Consider the following scenario: You try to delete a user from a site collection, either in the UI (Site Settings | People and Groups | delete users from site collection), or by using the PowerShell command Remove-SPUser. The operation runs for a long time, during which the sites within that content database may suffer severe
I recently went looking for an article showing how to configure People Picker for 1-way trusts and was disappointed with what I found. Many articles reference the cringe-worthy STSADM commands. Others are either incomplete or less than concise. So here’s my take on it: Background: When using Windows authentication within SharePoint, a domain or forest
I’ve already written a few things on this topic, but I thought I’d add additional background, consolidate concepts, and highlight a new (to me) twist. Background: SharePoint Server (doesn’t matter which version) People Picker should not return disabled user accounts from Active Directory. If it does, there’s a configuration problem in either Active Directory or
Consider the following scenario: You move a content database from a Windows-claims web app to a new claims-based web application in a SharePoint 2016 or 2019 farm. You run Test-SPContentDatabase against the database. Example: Test-SPContentDatabase -Name Contoso_Content -WebApplication “https://team.contoso.com” The output contains this warning: “The [contoso.com-443] web application is configured with claims authentication mode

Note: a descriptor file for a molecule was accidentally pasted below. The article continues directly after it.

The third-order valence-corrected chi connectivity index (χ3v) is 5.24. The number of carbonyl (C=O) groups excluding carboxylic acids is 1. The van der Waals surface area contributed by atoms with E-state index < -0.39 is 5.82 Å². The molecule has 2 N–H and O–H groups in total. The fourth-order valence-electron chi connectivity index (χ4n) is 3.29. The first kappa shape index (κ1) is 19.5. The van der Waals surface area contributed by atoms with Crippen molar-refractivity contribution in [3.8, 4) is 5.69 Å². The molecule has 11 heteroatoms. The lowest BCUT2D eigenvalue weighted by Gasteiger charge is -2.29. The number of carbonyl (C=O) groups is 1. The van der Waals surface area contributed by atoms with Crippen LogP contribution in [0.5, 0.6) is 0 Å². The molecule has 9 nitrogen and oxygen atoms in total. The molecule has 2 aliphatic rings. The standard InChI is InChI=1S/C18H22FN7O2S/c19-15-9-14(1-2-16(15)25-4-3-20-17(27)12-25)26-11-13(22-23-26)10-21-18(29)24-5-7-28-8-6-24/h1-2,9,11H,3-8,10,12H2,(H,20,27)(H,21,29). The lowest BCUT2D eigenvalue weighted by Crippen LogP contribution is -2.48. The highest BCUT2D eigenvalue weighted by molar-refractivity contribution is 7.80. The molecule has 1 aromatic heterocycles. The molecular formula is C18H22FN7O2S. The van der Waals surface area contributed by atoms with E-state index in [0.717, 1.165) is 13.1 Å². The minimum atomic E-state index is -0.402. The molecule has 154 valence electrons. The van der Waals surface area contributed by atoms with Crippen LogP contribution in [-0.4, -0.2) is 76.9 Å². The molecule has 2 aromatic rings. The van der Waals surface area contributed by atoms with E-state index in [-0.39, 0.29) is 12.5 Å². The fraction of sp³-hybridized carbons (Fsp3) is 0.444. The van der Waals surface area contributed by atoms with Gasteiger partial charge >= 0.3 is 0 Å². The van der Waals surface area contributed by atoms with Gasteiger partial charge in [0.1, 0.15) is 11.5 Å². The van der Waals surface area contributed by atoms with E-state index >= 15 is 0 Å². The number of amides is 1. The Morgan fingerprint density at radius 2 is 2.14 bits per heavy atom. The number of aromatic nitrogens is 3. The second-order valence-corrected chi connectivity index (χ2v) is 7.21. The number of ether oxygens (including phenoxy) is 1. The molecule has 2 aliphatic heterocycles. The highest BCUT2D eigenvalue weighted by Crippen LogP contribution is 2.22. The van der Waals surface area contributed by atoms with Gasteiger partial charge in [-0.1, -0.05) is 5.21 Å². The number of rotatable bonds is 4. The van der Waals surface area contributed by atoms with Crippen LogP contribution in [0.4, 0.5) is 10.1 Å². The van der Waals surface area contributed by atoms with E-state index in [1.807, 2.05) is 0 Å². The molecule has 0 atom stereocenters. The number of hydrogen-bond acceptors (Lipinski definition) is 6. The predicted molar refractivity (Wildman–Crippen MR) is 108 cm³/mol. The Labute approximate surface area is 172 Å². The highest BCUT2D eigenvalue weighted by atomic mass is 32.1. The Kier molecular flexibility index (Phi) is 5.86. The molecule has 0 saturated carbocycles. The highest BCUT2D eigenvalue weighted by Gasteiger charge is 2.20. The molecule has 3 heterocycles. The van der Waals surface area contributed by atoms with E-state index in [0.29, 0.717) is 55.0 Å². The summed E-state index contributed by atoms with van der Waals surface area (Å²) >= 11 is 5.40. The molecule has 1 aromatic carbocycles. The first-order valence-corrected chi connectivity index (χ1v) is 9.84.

There are two App Fabric PowerShell Modules that SharePoint (2013+) uses for all Distributed Cache commands. They are located here: C:\Program Files\AppFabric 1.1 for Windows Server\PowershellModules\DistributedCacheAdministration\DistributedCacheAdministration.psm1 C:\Program Files\AppFabric 1.1 for Windows Server\PowershellModules\DistributedCacheConfiguration\DistributedCacheConfiguration.psm1 — If there are problems with these modules, certain (or all) Distributed Cache PowerShell commands may fail to run with error:
Update 4/1/22: Added Important note to Issues #2 and #6 Update 1/26/21: Added Issue #7 NTLM authentication is not great. It’s not the fastest. In most cases, that honor would go to Kerberos. It’s not the most secure. Again, Kerberos. It’s not all that flexible. For example, it doesn’t work well for extranets or anything cross-firewall.
This is kind of a “fringe” case, but since it may not be the last time it happens, here’s a post: Consider the following scenario: In SharePoint 2013+ you’re using Active Directory Import to import user profiles as trusted provider-type (SAML) profiles. You find that profiles for some users are not imported. You have already